Rescued art, poisoned bees, silenced Trump

Authors: Stephen Harsley, Camilla Göth, Rochelle Shanthakumar
  • Posted on: January 11, 2021

Read on for a handpicked selection of the good, the one to watch, and the one to read in the world of social impact communications. This week, we’re highlighting the return of stolen art, bees in danger from pesticides, and the online silencing of President Trump.

| NAILED IT: Art seized by Nazis raises millions for charity 

75 years have passed since the defeat of the Nazi regime in Germany. But shockingly, even after this long not all of the property looted by the Nazis has been returned to its rightful owners. 

Through a combination of anti-semitic laws and the occupation and looting of other European states, an estimated 20% of Europe’s art was stolen. Tens of thousands of pieces remain missing. 

When Irma Löwenstein Austin died in April 1976 she left the majority of her estate to the Vision Foundation. Löwenstein Austin had fled Austria for London in the 1930s to escape the Nazis, shortly after she and her husband Oscar had their property seized. 

In 2018, the Vision Foundation, which supports the blind and partially sighted, was alerted to the presence of two Ferdinand Georg Waldmüller paintings from the Löwenstein Austin estate in museums in Germany. Working alongside a law firm and art specialists, the Foundation was able to claim ownership of the paintings through Löwenstein Austin’s will. The first was sold at auction for £350,000, with the second expected to fetch around £180,000, giving the charity over half a million pounds towards its work.

It’s likely more art will be returned in the years to come. The accompanying stories of loss, terror, violence and cultural destruction serve as a reminder of what happens when democracy dies, something we need today more than ever.

| ROOM FOR IMPROVEMENT: To bee or not to bee

In just one instance of a Brexit promise the UK government has broken, the use of a pesticide called thiamethoxam, which pollutes rivers via rainwater and threatens Britain’s already declining bee population, has been approved for emergency use. 

The decision marks a U-turn from the UK’s previous backing of an EU-wide ban 2 years ago. Decision makers are said to be under pressure from the National Farmers Union to curb Virus Yellows disease, which affects Britain’s sugar beet crop industry with up to 80% in yield losses.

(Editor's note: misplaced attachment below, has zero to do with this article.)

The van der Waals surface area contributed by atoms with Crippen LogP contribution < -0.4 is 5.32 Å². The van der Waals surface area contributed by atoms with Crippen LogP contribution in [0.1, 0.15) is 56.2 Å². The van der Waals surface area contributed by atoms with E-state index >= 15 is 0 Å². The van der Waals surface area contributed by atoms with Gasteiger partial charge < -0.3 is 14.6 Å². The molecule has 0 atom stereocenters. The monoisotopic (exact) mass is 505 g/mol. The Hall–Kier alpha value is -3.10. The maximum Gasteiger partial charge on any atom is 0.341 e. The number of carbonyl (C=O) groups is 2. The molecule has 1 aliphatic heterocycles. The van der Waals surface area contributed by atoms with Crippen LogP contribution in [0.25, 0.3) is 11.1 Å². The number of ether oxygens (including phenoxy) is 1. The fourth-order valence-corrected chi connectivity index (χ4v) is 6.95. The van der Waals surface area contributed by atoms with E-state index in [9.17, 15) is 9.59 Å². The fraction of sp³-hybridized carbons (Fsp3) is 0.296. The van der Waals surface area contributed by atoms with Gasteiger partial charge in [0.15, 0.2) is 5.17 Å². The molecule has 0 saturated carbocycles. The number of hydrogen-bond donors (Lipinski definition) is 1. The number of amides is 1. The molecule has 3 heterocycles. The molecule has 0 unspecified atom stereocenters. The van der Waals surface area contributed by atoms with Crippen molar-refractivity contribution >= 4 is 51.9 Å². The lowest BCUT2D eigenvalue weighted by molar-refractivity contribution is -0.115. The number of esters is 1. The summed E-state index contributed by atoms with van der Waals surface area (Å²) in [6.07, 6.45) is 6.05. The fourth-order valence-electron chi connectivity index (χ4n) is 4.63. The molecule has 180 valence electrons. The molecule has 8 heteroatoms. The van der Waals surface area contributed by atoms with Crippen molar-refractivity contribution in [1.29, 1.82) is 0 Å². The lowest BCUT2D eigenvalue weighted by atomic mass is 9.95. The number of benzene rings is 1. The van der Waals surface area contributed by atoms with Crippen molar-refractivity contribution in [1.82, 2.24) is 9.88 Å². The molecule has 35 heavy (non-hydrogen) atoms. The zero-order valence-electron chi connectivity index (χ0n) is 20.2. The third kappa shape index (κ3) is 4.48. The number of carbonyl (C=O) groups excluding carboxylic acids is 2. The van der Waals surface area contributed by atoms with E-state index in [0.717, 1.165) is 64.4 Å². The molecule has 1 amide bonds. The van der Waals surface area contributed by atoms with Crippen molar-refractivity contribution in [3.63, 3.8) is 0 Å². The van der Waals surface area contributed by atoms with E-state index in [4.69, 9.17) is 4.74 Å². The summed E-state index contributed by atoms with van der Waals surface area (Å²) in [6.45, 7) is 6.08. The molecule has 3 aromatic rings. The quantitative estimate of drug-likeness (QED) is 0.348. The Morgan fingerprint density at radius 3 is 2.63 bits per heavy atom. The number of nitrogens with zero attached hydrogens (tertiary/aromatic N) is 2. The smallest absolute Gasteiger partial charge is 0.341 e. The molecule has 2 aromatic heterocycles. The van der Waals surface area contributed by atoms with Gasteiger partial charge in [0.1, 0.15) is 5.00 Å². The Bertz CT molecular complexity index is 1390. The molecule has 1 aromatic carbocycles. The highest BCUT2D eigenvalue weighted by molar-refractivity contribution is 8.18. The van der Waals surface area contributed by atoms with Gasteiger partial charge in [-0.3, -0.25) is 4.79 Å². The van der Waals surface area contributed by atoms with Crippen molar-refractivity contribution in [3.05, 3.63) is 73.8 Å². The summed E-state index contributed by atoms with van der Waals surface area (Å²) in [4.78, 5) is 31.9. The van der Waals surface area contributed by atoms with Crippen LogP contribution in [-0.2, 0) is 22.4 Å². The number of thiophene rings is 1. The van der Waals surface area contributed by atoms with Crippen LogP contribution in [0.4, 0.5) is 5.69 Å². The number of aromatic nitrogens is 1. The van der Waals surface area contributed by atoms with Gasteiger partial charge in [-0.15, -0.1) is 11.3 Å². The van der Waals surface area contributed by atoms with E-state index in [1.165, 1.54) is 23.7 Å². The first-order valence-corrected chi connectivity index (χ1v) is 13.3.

The Department for Environment, Food and Rural Affairs has defined ‘emergency use’ as where farmers judge there to be no harm to human or animal health, with no unacceptable risks to the environment . 

But how will this be regulated? When bees pollinate up to three quarters of crop species in the UK’s £100bn food industry, will emergency use rules be enough to protect them? Conservationists and Wildlife trusts have long warned of the irreversible environmental risks of a declining bee species. The government must ensure our vital pollinators are protected.

Sign the petition to demand the government stops using pesticides. 

| ONE TO WATCH: Brands hit pause on Trump

Big brands are getting tough on Trump following the violent mob invasion of the US Capitol last week. Twitter has cut the President off from his 88 million followers and Facebook, Snapchat, Reddit and Pinterest have suspended his presence indefinitely.

Coming just days before he leaves office, it’s too little, too late. Trump has spent the last four years fuelling misinformation and extremist rhetoric on social media, but platforms have generally avoided moderating his posts even when it violates hate speech policies.  

It’s important to remember that social media fostering violence is not an issue limited to America or Trump. Facebook has enabled deadly mob attacks in India and Myanmar, and allowed fatal covid-19 conspiracies to flourish.

It’s clearer than ever that social media platforms must be held accountable for their complicity in the destruction of democracy and in absence of meaningful enforcement from social media. There is an urgent need for legislation to address hate speech on these platforms.